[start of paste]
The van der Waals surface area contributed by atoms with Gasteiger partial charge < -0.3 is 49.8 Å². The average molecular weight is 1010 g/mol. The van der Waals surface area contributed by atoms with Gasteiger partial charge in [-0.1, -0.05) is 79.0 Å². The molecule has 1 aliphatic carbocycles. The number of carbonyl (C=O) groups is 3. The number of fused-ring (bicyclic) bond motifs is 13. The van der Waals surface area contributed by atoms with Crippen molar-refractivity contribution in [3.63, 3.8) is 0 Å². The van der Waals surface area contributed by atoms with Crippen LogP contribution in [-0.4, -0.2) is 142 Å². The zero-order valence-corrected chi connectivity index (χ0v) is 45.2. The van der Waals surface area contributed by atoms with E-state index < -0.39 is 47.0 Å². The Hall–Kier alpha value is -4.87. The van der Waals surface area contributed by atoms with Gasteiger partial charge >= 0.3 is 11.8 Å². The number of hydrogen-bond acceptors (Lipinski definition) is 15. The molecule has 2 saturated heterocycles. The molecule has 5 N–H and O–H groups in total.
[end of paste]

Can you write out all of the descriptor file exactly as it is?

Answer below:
The van der Waals surface area contributed by atoms with Gasteiger partial charge < -0.3 is 49.8 Å². The average molecular weight is 1010 g/mol. The van der Waals surface area contributed by atoms with Gasteiger partial charge in [-0.1, -0.05) is 79.0 Å². The molecule has 1 aliphatic carbocycles. The number of carbonyl (C=O) groups is 3. The number of fused-ring (bicyclic) bond motifs is 13. The van der Waals surface area contributed by atoms with Crippen molar-refractivity contribution in [3.63, 3.8) is 0 Å². The van der Waals surface area contributed by atoms with Crippen LogP contribution in [-0.4, -0.2) is 142 Å². The zero-order valence-corrected chi connectivity index (χ0v) is 45.2. The van der Waals surface area contributed by atoms with E-state index < -0.39 is 47.0 Å². The Hall–Kier alpha value is -4.87. The van der Waals surface area contributed by atoms with Gasteiger partial charge >= 0.3 is 11.8 Å². The number of hydrogen-bond acceptors (Lipinski definition) is 15. The molecule has 2 saturated heterocycles. The molecule has 5 N–H and O–H groups in total.